The stage has been set for the perfect storm: the charismatic leader, the devoted followers, the extensive trainings that require significant monetary investments to earn the right to claim your affiliation. The yoga community is once again abuzz with rumors, accusations, and worry over the integrity of a beloved guru.
For the last several years, John Friend, the founder of Anusara yoga, has been gathering a loyal and devoted following. According to the Anusara principles, the practice is “grounded in a Tantric philosophy of intrinsic goodness” and is practiced with the intention of “align[ing] with the Divine”. Anusara teachers help students achieve this in part by setting a heart-oriented goal for each class and by applying the “Universal Principles of Alignment” (TM) to each asana. This approach has earned the brand the reputation of the ultimate representatives of shiny, happy, heart melting yoga.
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Despite this reputation, controversy isn’t new to the Anusara brand. Last year the New York Times labeled Friend the “Yoga Mogul” and compared him to a rock star, claiming female students flocked to him, giggling as they encircled him and pressed hotel keys into his hands. This depiction ruffled the feathers of many in the community, and senior teacher Elena Brower defended the organization and Friend in a comment on the YogaDork blog. Yet, less than a year later she announced she was retiring her Anusara certification.
Three more senior teachers followed suit, and the community became worried about what wasn’t being said. Things really began to buzz last week when an anonymous source created a website called “JFexposed” (which has since been taken down). The site made many allegations, including sexual misconduct, philandering, fraud, and drug trafficking. While Friend remained silent on the subject, YogaDork unintentionally ignited more controversy by posting a link to the site and outlining the allegations.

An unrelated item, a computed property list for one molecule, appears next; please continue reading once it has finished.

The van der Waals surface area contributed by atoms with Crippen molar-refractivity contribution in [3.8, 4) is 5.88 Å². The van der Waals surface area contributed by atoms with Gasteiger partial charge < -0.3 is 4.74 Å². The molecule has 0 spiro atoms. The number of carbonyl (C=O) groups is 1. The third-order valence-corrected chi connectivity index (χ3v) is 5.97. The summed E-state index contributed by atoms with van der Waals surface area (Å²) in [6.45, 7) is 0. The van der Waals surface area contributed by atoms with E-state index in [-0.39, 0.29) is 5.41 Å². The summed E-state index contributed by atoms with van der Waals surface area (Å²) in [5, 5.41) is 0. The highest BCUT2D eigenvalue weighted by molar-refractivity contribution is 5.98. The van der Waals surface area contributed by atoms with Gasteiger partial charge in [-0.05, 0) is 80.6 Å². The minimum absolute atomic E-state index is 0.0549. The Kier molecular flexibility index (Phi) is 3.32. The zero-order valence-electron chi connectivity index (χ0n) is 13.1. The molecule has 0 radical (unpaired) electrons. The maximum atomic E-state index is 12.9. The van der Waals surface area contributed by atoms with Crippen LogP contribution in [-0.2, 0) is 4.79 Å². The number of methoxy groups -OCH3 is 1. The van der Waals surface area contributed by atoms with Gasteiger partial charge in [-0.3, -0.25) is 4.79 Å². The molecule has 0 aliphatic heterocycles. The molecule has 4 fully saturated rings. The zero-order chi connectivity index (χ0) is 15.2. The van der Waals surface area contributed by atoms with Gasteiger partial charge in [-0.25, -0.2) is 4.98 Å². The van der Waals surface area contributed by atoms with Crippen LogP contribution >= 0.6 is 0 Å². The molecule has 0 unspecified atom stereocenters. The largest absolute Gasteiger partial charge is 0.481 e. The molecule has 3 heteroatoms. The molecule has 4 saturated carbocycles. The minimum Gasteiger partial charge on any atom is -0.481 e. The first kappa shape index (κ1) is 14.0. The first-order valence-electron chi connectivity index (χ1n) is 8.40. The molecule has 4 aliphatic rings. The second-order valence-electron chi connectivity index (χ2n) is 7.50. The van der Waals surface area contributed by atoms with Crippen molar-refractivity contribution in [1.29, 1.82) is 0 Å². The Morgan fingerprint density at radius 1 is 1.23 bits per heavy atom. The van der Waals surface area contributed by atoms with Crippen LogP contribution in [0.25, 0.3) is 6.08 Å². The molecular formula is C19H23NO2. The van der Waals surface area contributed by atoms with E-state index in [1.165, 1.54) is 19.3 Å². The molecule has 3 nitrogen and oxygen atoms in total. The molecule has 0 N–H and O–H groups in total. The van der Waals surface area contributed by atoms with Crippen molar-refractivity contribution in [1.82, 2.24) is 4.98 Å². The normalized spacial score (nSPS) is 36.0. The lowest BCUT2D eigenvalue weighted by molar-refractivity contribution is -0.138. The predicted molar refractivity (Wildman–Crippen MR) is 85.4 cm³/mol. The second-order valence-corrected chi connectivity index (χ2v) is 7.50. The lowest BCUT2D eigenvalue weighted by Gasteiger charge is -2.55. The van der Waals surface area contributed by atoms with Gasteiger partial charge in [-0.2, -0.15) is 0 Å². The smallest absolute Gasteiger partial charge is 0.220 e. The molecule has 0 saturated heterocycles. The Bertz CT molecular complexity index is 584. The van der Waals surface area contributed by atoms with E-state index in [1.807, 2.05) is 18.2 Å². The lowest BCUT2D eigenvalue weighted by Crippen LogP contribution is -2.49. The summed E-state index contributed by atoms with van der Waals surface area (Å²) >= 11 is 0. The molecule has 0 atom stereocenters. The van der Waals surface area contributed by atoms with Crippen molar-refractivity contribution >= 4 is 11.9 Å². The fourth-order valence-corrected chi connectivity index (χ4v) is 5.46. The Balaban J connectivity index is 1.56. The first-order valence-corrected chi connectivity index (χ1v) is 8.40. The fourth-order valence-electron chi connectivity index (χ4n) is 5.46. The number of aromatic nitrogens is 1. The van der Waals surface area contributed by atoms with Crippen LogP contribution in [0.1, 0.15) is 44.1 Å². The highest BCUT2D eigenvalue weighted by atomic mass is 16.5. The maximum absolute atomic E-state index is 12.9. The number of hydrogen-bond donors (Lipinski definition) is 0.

The controversy-within-the-controversy revolves around journalistic integrity in the age of instantaneous information sharing. YogaDork’s stated intention of the post was to open a timely line of conversation. In a later defense of the decision she again welcomed the community to come forward to verify or disprove the statements, as the Anusara organization wasn’t returning her phone calls. That is, not until they wanted the post taken down.
Over at Elephant Journal (EJ), fellow blogger Waylan Lewis took the stance that the anonymous allegations should not have been published without verification. Which is perhaps why Friend has granted him not one, but two interviews, one before he admitted that several of the allegations were true, and one after.
While the subtleties of journalist integrity among bloggers have yet to be worked out, it does appear that the Friend camp is in damage control mode. Friend has released a letter to his employees apologizing for any harm that may have been done to the Ansuara brand and promising to “reaffirm” his “devotion to the highest“.
It’s not uncommon for gurus to fall from grace, unable to stay balanced atop their pedestal indefinitely. No one is perfect, and eventually the less polished aspects of their personality and/or private life begin to show through the shroud of assumed purity. It’s cliché but true, the higher we place them, the further they have to fall. Which raises the question, why are we putting our yoga teachers and other spiritual leaders way up there in the first place?
The yamas and the niyamas lay out a code of ethics we would never expect a politician or a Hollywood celebrity to live up to. Yet it sometimes seems that we are willing to create a cult of personality around celebrity yoga teachers (or preachers, or whomever) and decide they are our conduit to the divine.
There is a Buddhist teaching to be a lamp unto yourself. It may not always be easy, but if we can remember to try to look within to find the light we seek, we may not be so disappointed when it turns out that someone else didn’t have it.
Unfortunately, in these situations some faithful followers are also hurt as their hero falls from grace. More than one yogi guru has been revealed to be all too humanly fallible in the not too distant past. So for some, the current controversy has a sting that is all too familiar.
A breach of trust is all the more bitter when it disrupts our faith in a person who we believe is living with a shared set of ethics.
What are your thoughts on the controversy surrounding Anusara and John Friend?